September 21, 2015
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Liza Klaussmann has researched and written an incredible story about Gerald and Sara Murphy. Before reading Villa America (B+) I was unaware of this couple that interacted with the likes of F Scott and Zelda Fitzgerald and Ernest Hemmingway.
Gerald’s father owned the very prosperous Mark Cross Company that neither he nor his brother were interested in running. Sara Wiborg, also from an extremely wealthy family, fell in love with Gerald. Regardless of the wishes of their families, Gerald married Sara. She was his confidant, understanding him better than anyone else could. They moved to the French Riviera where Gerald painted and Sara entertained with lavish and exotic parties. Together they raised a family of three children and built an enormous house that they named Villa America.
The life they lead there is written in fictional detail in this great historic novel. Some of their famous friends included Archibald MacLeish who wrote his play J. B. based on this friendship. F. Scott Fitzgerald’s, Tender is the Night, also relates to Sara and Gerald’s life. Hemmingway, Picasso and John Dos Passos were included in their social circle too.
I found this novel rich and entertaining. It added to the many things I have read and learned about people like the Hemmingways (The Paris Wife) and Zelda Fitzgerald (Zelda). It was fun and interesting to the very end and allowed me into their lives for just a little while.
So if you like historical fiction and a bit of gossip, this one is definitely for you.
September 3, 2012
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I was intrigued by the title, Tigers in Red Weather (B) by Liza Klaussmann. We meet Helena and Nick , two cousins who have inherited Tiger House in Martha’s Vineyard. It is the summer at the end of WWII and they speculate about what will change for them now that the war is over.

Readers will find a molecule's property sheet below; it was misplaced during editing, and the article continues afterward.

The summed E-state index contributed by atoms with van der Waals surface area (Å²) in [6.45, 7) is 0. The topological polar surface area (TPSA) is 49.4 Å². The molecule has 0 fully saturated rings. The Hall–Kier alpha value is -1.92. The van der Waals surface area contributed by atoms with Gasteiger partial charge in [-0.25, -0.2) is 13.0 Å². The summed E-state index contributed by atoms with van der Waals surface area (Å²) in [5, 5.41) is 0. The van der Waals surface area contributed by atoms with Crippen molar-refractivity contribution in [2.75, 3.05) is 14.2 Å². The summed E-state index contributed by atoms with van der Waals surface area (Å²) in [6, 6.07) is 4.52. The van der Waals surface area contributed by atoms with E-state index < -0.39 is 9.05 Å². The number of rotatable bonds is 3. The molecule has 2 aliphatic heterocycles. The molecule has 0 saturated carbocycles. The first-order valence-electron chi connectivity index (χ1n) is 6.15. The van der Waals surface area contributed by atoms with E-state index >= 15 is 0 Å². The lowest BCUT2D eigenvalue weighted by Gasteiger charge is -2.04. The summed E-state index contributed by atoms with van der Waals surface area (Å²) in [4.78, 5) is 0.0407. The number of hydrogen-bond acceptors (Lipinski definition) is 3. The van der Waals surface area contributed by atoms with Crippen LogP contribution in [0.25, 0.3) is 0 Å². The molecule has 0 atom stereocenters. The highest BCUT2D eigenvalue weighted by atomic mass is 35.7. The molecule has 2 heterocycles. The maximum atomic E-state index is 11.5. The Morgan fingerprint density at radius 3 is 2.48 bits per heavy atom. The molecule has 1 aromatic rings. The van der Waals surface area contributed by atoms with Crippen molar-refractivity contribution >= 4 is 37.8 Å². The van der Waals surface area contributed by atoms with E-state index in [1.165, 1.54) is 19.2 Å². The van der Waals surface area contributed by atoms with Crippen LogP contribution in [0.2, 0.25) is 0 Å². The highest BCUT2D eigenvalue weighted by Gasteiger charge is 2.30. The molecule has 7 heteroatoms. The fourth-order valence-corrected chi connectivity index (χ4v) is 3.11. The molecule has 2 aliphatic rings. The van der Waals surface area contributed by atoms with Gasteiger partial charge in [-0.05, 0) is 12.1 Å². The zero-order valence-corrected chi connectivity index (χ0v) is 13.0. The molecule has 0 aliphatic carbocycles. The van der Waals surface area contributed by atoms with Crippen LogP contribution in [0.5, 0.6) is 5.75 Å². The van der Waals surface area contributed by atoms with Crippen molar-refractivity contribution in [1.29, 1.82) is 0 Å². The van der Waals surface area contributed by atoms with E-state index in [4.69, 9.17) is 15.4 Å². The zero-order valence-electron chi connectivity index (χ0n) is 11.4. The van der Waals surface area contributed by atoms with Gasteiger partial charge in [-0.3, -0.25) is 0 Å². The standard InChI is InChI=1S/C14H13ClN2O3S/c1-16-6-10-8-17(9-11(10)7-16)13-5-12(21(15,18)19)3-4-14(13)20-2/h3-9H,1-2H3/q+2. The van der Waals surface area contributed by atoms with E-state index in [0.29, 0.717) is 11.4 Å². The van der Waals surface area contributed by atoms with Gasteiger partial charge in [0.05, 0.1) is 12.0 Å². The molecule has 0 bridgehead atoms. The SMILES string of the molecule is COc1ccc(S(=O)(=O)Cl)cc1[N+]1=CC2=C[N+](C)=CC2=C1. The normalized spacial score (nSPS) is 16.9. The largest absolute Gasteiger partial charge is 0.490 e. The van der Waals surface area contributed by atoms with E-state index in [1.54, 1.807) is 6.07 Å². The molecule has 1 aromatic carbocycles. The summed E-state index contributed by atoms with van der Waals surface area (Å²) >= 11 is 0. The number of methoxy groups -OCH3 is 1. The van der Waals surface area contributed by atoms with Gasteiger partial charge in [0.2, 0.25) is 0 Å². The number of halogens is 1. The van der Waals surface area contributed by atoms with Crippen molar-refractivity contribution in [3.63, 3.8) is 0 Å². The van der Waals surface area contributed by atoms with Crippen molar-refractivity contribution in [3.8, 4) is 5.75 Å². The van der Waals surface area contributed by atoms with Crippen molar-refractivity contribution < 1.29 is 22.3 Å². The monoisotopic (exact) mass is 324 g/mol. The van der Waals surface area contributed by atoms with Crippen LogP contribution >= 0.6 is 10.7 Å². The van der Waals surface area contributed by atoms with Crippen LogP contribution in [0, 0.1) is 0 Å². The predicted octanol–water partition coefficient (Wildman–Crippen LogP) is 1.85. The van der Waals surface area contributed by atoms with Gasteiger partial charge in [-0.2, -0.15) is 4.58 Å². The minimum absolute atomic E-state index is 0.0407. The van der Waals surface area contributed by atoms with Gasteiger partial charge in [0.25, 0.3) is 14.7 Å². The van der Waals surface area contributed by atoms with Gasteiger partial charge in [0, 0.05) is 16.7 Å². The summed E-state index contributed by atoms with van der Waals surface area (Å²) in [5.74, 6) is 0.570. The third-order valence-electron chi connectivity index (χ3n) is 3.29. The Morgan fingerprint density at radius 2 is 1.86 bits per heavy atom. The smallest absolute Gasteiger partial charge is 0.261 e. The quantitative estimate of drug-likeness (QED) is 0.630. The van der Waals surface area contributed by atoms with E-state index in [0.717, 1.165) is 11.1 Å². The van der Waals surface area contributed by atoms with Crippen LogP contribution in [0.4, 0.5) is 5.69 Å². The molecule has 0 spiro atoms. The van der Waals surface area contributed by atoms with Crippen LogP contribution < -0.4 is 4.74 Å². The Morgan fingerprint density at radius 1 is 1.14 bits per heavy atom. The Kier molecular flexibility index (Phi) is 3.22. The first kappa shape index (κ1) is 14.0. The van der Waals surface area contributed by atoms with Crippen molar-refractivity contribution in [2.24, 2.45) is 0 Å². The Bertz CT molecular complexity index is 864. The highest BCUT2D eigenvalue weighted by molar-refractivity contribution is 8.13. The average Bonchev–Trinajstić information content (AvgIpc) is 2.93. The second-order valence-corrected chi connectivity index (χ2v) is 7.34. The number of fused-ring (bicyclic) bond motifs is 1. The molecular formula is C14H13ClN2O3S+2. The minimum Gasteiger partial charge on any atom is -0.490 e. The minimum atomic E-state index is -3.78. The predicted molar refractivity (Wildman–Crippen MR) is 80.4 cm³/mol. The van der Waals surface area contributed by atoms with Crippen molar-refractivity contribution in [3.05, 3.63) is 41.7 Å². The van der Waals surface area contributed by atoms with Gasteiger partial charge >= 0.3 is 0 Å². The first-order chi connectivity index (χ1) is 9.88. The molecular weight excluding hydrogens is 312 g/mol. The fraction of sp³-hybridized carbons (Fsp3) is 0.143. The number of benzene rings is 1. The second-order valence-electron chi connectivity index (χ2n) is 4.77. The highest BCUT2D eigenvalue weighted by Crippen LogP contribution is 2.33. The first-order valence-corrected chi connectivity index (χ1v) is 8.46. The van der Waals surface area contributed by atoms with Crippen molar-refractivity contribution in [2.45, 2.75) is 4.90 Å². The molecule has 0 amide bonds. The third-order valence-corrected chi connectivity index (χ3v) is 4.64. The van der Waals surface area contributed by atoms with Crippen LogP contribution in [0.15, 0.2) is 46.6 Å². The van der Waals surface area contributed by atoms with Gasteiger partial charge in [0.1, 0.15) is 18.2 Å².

Nick is married to Hughes who has been stationed in London. She has always been a bit of a wild child and while she is infatuated with her husband; he doesn’t always measure up. She keeps him at a distance by her flirty nature and depressive moods. They each hold secrets that bog their relationship down. Their daughter Daisy is often the glue that holds them together.
Helena leaves for California, to marry her second husband, Avery, a Hollywood type. Avery is a man obsessed with a dead starlit. Unhappy, Helena doesn’t wish to divorce and marry a third time; so she convinces herself that her love for him and his for her is all that she needs. With the birth of their son Ed, Avery takes total control of Helena. From a distance, Nick senses that Helena is in big trouble and makes saving Helena her mission.
The women and their children return to Tiger House each summer. One summer, their peace is disturbed when Daisy and Ed discover the body of a murdered woman on the beach.
By alternating the narration from character to character, the many dimensions of events unfold. The plot is multifaceted with clues and hints delivered along the way. I enjoyed Klaussmann’s writing style, which made Tigers in Red Weather a very good read. I did know well before the end who did what to whom but was not disappointed by this. I choose to read the novel because the title drew me in but it wasn’t until the very last paragraph that the title made sense. All in all, I am happy to have read this book and I believe you will be too.